Archive for April 15th, 2008

Questions about the charging of ex-sessions judge for falsifying document

Last Friday, former sessions court judge Zunaidah Mohd Idris was produced in the Raub sessions court where she had sat as presiding judge from 2004 to 2005 and charged with falsifying a document written by magistrate Nurul Mardhiah Redza in relation to a drug case in the magistrate’s court.

Zunaidah, 48, pleaded not guilty to committing the offence in her chambers on Sept. 14, 2005.

If convicted, Zunaidah can be sentenced to seven years’ jail and fined. She was released on RM2,000 bail and the hearing fixed for July 8.

Without getting into the merits of the charge, the prosecution handling of the case has raised questions.

Firstly, deputy public prosecutor Mohamad Hanafiah Zakaria told the court the prosecution would be conducted by prosecution division head of the Attorney-General’s Chambers Datuk Mohd Yusof Zainal Abiden.

This has raised eyebrows and question why the head of the Attorney-General’s Chambers is conducting the prosecution of this comparatively minor case when neither he nor the Attorney-General is conducting the prosecution in the high-profile Mongolian Altantunya Shariibuu murder trial with its far reaching political and good governance implications. Read the rest of this entry »


Fate of 200 doctors from unscheduled universities

by Unrecognised doctors

The Star, published an article, “Flunked doctors have a chance”, dated April 10, 2008. We were very saddened to know, that the Health Minister and the Director General of Health, have failed to understand the plight of our situation. This issue should not be treated as a platform for showing ones power or a battle of egos, or a money making scam.

Many of us have graduated from the year 1992. We all have families to support, and not having a steady income, to come up with the finances yet again for this purpose is not only near impossible but even unreasonable. Even if we are helped by the government giving us loans, for those of us who have passed and received our medical degrees over 15 years ago, to go for a compulsory course of 3 years, then sit for the final exam, only to become a houseman seems unfair and impractical. After this process, one has to slave for 2 years as a houseman, and 3 years as a medical officer, and then is eligible for permanent registration. Many of us will be near retirement age, and this proposal seems unrealistic. We seem to be getting the shorter end of the stick, and come to you for support. Read the rest of this entry »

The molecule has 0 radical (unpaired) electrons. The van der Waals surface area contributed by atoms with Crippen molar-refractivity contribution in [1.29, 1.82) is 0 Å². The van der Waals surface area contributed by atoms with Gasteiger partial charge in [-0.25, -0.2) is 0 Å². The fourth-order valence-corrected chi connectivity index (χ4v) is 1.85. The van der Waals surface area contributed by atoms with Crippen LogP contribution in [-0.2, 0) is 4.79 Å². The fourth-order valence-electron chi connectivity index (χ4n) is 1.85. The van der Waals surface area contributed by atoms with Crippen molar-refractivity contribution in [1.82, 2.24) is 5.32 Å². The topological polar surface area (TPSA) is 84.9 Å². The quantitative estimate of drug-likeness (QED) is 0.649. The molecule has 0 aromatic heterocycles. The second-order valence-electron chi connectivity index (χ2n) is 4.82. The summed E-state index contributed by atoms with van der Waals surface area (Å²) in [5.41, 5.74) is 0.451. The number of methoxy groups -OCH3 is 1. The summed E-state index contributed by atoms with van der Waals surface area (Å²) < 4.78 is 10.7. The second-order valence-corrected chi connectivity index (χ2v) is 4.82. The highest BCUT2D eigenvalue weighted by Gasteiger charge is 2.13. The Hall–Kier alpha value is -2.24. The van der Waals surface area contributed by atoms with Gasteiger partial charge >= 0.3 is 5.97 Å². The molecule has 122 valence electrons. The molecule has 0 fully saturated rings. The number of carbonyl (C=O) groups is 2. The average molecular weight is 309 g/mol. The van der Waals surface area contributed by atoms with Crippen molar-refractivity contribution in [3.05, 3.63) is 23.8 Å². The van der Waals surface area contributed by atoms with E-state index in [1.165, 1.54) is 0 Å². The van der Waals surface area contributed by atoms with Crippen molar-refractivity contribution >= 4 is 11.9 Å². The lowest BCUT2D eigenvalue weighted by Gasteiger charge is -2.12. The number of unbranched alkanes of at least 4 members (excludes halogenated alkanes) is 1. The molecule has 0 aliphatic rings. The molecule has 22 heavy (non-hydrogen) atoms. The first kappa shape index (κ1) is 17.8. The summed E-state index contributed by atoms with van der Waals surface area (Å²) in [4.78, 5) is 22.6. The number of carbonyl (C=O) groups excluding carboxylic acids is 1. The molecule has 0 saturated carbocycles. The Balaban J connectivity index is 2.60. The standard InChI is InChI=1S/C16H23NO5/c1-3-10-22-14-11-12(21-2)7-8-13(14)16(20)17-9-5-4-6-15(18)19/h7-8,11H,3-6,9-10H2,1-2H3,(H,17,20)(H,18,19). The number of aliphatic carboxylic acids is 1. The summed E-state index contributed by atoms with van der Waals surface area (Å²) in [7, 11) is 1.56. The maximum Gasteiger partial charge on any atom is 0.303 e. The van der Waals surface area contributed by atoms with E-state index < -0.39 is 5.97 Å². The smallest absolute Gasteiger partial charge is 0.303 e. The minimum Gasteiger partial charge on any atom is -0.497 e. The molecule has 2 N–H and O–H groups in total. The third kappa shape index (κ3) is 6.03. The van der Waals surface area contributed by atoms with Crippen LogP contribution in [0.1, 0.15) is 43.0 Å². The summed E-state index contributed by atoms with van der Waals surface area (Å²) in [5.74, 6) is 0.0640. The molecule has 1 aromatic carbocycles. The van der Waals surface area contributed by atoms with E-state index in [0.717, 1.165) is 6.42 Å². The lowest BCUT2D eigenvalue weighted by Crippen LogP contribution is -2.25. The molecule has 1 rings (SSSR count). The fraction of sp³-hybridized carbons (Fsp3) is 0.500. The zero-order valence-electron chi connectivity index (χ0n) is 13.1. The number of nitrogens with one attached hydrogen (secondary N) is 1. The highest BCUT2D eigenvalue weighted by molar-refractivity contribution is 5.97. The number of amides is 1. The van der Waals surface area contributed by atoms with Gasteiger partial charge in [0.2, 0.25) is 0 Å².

Reflections on Malaysia’s Economic Progress and Wealth Distribution: Some Key Questions to Policy Makers (3)

By Dr Teck-Yong Eng

5. What measures have the government put in place to explore and exploit Malaysia’s strategic and cultural position of two major growing economies in Asia, India and China?

Malaysia’s foreign economic policy with regards to India and China remains relatively under tapped from a strategic viewpoint. Despite our geographical proximity, advantage of language and cultural similarity, and established networks with commonwealth countries (serve as potential economic and business conduits), there is no evidence of systematic economic initiatives in helping Malaysian businesses to see the bigger picture of economic rewards and how Malaysia could leverage its economic position. Read the rest of this entry »


Reflections on Malaysia’s Economic Progress and Wealth Distribution: Some Key Questions to Policy Makers (2)

By Dr Teck-Yong Eng

2. Have ordinary citizens benefited from the period of economic boom or growth from the mid to late 1990s? If not, what went wrong and what lessons can be drawn to prevent such recurrence?

Unfortunately, only a minority of people reaped the rewards of the long gone boom period in the Asia region. Again, most would argue that this is due to deeply entrenched corruption, nepotism and cronyism in awarding projects, siphoning state resources, and misusing funds and abusing of power. I would refrain from the topic of corruption and clean governance to focus on economic and wealth distribution. Read the rest of this entry »


Reflections on Malaysia’s Economic Progress and Wealth Distribution: Some Key Questions to Policy Makers (1)

By Dr Teck-Yong Eng

The People have delivered their verdict on the recent Malaysia’s 12th general election and it is time for all bickering about political rhetoric to take a back seat. In the midst of chaotic restructuring and constant backstabbing of politicians, the opposition could lose focus on turning the election manifestos into reality and serving the people.

Economic wellbeing and progress of the nation is one of the main reasons for the people’s dissatisfaction with the ruling government (BN), which transpired to a historic election defeat.

In a crude sense, our economic malaise especially economic and wealth distribution is not the sole responsibility of the current PM but has been simmering under the various positive headlines with politically motivated agenda of the previous premier. Read the rest of this entry »

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